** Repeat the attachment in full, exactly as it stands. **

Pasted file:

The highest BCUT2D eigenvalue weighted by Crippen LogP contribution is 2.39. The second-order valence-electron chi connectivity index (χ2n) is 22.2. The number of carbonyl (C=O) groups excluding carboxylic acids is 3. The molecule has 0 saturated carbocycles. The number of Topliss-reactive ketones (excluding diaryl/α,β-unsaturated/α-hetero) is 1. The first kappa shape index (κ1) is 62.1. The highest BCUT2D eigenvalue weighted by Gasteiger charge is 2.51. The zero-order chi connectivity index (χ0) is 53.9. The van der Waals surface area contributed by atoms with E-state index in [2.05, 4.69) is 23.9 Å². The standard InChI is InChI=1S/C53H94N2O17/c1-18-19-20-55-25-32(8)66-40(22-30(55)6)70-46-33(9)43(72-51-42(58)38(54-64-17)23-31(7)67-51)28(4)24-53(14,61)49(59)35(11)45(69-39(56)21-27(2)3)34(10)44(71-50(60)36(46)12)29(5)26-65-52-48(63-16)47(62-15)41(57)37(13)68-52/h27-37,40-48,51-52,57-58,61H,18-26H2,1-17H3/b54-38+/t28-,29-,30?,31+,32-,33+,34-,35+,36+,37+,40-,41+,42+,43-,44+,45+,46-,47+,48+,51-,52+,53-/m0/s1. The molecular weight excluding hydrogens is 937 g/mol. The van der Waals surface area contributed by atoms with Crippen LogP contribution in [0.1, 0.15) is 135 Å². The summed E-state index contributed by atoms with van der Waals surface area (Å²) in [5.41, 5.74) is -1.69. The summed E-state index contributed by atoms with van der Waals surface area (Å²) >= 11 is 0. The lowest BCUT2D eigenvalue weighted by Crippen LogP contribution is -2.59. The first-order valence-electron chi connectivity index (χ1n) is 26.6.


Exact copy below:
The highest BCUT2D eigenvalue weighted by Crippen LogP contribution is 2.39. The second-order valence-electron chi connectivity index (χ2n) is 22.2. The number of carbonyl (C=O) groups excluding carboxylic acids is 3. The molecule has 0 saturated carbocycles. The number of Topliss-reactive ketones (excluding diaryl/α,β-unsaturated/α-hetero) is 1. The first kappa shape index (κ1) is 62.1. The highest BCUT2D eigenvalue weighted by Gasteiger charge is 2.51. The zero-order chi connectivity index (χ0) is 53.9. The van der Waals surface area contributed by atoms with E-state index in [2.05, 4.69) is 23.9 Å². The standard InChI is InChI=1S/C53H94N2O17/c1-18-19-20-55-25-32(8)66-40(22-30(55)6)70-46-33(9)43(72-51-42(58)38(54-64-17)23-31(7)67-51)28(4)24-53(14,61)49(59)35(11)45(69-39(56)21-27(2)3)34(10)44(71-50(60)36(46)12)29(5)26-65-52-48(63-16)47(62-15)41(57)37(13)68-52/h27-37,40-48,51-52,57-58,61H,18-26H2,1-17H3/b54-38+/t28-,29-,30?,31+,32-,33+,34-,35+,36+,37+,40-,41+,42+,43-,44+,45+,46-,47+,48+,51-,52+,53-/m0/s1. The molecular weight excluding hydrogens is 937 g/mol. The van der Waals surface area contributed by atoms with Crippen LogP contribution in [0.1, 0.15) is 135 Å². The summed E-state index contributed by atoms with van der Waals surface area (Å²) in [5.41, 5.74) is -1.69. The summed E-state index contributed by atoms with van der Waals surface area (Å²) >= 11 is 0. The lowest BCUT2D eigenvalue weighted by Crippen LogP contribution is -2.59. The first-order valence-electron chi connectivity index (χ1n) is 26.6.